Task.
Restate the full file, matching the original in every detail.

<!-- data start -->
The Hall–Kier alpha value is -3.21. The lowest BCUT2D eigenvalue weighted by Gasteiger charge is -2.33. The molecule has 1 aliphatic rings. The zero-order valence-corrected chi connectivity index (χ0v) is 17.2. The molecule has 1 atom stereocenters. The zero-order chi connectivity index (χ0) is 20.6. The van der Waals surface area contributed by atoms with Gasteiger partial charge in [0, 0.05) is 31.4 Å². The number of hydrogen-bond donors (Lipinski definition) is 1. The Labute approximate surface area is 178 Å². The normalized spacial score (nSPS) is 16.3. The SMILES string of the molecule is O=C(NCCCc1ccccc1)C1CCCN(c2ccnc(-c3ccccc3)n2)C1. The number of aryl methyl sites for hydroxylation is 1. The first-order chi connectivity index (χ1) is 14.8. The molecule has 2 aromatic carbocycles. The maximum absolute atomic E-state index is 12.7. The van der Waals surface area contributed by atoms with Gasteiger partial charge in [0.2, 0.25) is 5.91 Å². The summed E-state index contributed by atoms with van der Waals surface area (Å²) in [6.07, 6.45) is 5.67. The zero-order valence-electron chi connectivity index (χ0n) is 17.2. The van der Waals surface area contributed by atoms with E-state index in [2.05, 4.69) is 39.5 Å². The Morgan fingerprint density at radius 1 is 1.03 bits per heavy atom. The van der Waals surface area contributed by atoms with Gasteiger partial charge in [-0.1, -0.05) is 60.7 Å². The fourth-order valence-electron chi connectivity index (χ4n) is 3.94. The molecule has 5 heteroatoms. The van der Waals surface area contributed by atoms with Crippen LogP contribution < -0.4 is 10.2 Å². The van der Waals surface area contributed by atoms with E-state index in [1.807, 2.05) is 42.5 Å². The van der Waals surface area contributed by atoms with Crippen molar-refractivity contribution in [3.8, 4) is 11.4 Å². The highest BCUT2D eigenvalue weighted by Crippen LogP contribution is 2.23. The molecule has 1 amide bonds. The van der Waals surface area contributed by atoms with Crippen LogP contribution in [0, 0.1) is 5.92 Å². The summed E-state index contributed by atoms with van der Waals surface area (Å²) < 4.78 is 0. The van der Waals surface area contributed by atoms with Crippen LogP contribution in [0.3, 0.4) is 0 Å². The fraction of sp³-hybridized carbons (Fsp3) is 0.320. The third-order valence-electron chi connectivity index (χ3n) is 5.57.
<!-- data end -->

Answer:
The Hall–Kier alpha value is -3.21. The lowest BCUT2D eigenvalue weighted by Gasteiger charge is -2.33. The molecule has 1 aliphatic rings. The zero-order valence-corrected chi connectivity index (χ0v) is 17.2. The molecule has 1 atom stereocenters. The zero-order chi connectivity index (χ0) is 20.6. The van der Waals surface area contributed by atoms with Gasteiger partial charge in [0, 0.05) is 31.4 Å². The number of hydrogen-bond donors (Lipinski definition) is 1. The Labute approximate surface area is 178 Å². The normalized spacial score (nSPS) is 16.3. The SMILES string of the molecule is O=C(NCCCc1ccccc1)C1CCCN(c2ccnc(-c3ccccc3)n2)C1. The number of aryl methyl sites for hydroxylation is 1. The first-order chi connectivity index (χ1) is 14.8. The molecule has 2 aromatic carbocycles. The maximum absolute atomic E-state index is 12.7. The van der Waals surface area contributed by atoms with Gasteiger partial charge in [0.2, 0.25) is 5.91 Å². The summed E-state index contributed by atoms with van der Waals surface area (Å²) in [6.07, 6.45) is 5.67. The zero-order valence-electron chi connectivity index (χ0n) is 17.2. The van der Waals surface area contributed by atoms with E-state index in [2.05, 4.69) is 39.5 Å². The Morgan fingerprint density at radius 1 is 1.03 bits per heavy atom. The van der Waals surface area contributed by atoms with Gasteiger partial charge in [-0.1, -0.05) is 60.7 Å². The fourth-order valence-electron chi connectivity index (χ4n) is 3.94. The molecule has 5 heteroatoms. The van der Waals surface area contributed by atoms with Crippen LogP contribution < -0.4 is 10.2 Å². The van der Waals surface area contributed by atoms with E-state index in [1.807, 2.05) is 42.5 Å². The van der Waals surface area contributed by atoms with Crippen molar-refractivity contribution in [3.8, 4) is 11.4 Å². The highest BCUT2D eigenvalue weighted by Crippen LogP contribution is 2.23. The molecule has 1 amide bonds. The van der Waals surface area contributed by atoms with Crippen LogP contribution in [0, 0.1) is 5.92 Å². The summed E-state index contributed by atoms with van der Waals surface area (Å²) < 4.78 is 0. The van der Waals surface area contributed by atoms with Crippen LogP contribution in [0.3, 0.4) is 0 Å². The fraction of sp³-hybridized carbons (Fsp3) is 0.320. The third-order valence-electron chi connectivity index (χ3n) is 5.57.